(I recently completed a mission to the Gaza Strip, entering by way of Egypt at the Rafah Crossing; as I am now in Doha attending the final days of the UN Climate Change negotiations, I have had no chance to write a post describing the moving and difficult circumstances that confront the people of Gaza, and the hopes and disappointments that followed the ceasefire that followed the Israeli onslaught; there are concerns about whether it will be fully implemented in accordance with expectations, and if not, whether events will move toward renewed cross-border violence. There are new hopes and complexities on two further fronts: the aftermath of Palestinian success in being confirmed as a non-member state by the General Assembly on November 29, and the new priority being accorded to reconciliation between the Palestinian Authority and Hamas. More than ever since Hamas assumed governing authority in June 2007, foreign leaders have been visiting Gaza, according Hamas an upgraded diplomatic status)
Israel must abide by cease-fire agreement in the Gaza Strip
CAIRO (5 December 2012) – Concluding his week-long mission to the region, Mr. Richard Falk, Special Rapporteur on the situation of human rights in the Palestinian territories occupied by Israel since 1967, called on Israel to abide by and fully implement the cease fire agreement that ended the recent crisis with Gaza.
“The initial purpose of my visit was to assess the overall impact of Israel’s prolonged occupation and blockade against the Gaza Strip, which is an integral part of Palestine,” Mr. Falk explained, “however there arose an urgent need to investigate Israel’s seemingly deliberate attacks against seemingly civilian targets during recent hostilities. We visited the sites of attacks and spoke with surviving family members. It is clear that some attacks killed and harmed civilians in a grossly disproportionate manner and thus clearly appear to violate international law.”
The Special Rapporteur continued, “There is a widespread feeling among Palestinians that Israel is above the law, and that Israel is likely to continue to have the benefits of impunity even when it flagrantly violates international humanitarian law. Experience has shown that Israel fails to meet its international obligation to promptly and impartially investigate its own actions. Experience has also shown that Israel is not likely to carry out its obligations under the cease fire agreement; indeed during our visit we heard Israeli warplanes flying directly overhead and received reports of Israeli military incursions into the Gaza Strip.”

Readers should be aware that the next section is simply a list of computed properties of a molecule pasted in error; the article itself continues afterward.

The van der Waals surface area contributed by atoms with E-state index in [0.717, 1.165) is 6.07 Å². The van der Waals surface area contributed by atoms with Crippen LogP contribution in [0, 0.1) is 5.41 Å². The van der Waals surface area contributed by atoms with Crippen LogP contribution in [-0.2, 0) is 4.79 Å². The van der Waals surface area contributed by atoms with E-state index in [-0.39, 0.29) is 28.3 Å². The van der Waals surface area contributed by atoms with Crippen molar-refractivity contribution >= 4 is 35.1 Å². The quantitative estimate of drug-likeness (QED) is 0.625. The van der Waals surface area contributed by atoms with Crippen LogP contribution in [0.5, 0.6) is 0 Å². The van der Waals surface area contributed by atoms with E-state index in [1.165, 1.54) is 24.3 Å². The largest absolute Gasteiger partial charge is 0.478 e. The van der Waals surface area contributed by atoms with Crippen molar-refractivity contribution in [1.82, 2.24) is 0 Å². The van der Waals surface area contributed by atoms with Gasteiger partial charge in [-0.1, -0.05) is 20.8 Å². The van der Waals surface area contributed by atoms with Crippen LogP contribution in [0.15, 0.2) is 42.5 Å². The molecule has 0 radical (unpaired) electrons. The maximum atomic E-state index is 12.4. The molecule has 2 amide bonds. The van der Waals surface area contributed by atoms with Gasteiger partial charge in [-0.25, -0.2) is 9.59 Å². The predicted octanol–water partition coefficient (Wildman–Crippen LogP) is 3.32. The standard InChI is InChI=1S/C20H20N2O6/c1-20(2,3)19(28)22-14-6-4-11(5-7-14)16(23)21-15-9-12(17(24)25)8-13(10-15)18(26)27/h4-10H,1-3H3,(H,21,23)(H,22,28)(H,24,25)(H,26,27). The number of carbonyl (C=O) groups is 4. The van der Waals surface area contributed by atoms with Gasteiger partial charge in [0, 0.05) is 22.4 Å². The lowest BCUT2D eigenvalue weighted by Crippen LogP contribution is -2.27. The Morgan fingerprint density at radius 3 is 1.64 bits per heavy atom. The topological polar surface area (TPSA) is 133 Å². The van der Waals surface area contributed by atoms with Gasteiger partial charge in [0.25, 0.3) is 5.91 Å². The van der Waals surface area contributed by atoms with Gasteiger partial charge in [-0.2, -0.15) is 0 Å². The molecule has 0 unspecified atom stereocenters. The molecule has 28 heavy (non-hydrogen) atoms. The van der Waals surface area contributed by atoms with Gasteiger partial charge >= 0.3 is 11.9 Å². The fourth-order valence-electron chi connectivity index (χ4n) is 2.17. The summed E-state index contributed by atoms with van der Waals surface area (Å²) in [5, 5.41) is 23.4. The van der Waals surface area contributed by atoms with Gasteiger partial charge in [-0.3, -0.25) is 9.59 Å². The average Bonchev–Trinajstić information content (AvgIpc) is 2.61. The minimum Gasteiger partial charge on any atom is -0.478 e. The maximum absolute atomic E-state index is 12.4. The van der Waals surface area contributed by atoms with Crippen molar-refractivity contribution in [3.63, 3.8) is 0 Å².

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For the Special Rapporteur, “Sustained pressure from the international community, including both Governments and civil society, is essential to secure Israel’s the full implementation of the cease fire agreement, without which it is extremely unlikely to hold. Worldwide support for the recent General Assembly resolution that made Palestine a non-Member observer State should serve as a starting point for the more concerted international protection of Palestinian rights.”
The Special Rapporteur stressed that talks to clarify how certain aspects of the cease fire agreement will be implemented, in particular with regard to access to maritime and agricultural resources, must be swiftly concluded. “Every day Palestinian fishermen and farmers risk being shot at or detained by Israeli forces. Already since the agreement was reached, Israel has detained 13 fishermen, confiscated 4 fishing boats and sank another fishing boat. Such actions signal an Israeli intention to maintain the continuity of its coercive style of occupation rather than explore whether implementing the ceasefire, agreement might not lead toward a more relaxed atmosphere and a more hopeful future.”
“At the same time, Palestinians and the international community are confronted with huge challenges to address underlying problems that have been severely aggravated by Israel’s occupation and blockade.” The Special Rapporteur pointed to the urgent need for access to clean water and sanitation, productive agricultural land, and new infrastructure. “We received extensive briefs on what could be done if sufficient resources and political will are made available. One example is the construction of a desalinization plant to meet urgent water and agricultural needs, but in many such cases funding is not forthcoming as donors are reluctant to invest in infrastructure projects that Israel is likely to bomb in one of its periodic large-scale attacks against Gaza.”
According to Mr. Falk, “Unless these underlying problems are addressed soon, it appears that Gaza will be uninhabitable by 2020, as predicted by a recent United Nations report. Some of the experts with whom we spoke actually believe that 2016 is a more reasonable assessment. This indicates the gravity of the human rights crisis in the Gaza Strip.”
The Special Rapporteur noted that his visit to the region consisted of meetings in Cairo and the Gaza Strip, with Governmental, inter-governmental and civil society representatives, as well as victims and witnesses. He received helpful briefings from UNRWA and other United Nations agencies, which provided an in-depth picture of the magnitude of the challenges in Gaza and the difficulties of addressing such challenges in a situation of occupation and blockade. He expressed his special appreciation to the people of Gaza and those international civil servants with whom he spoke for their support and engagement.
Mr. Falk’s next report to the Human Rights Council, which he intends to present in June 2013, will fully address the many concerns that were raised during the mission.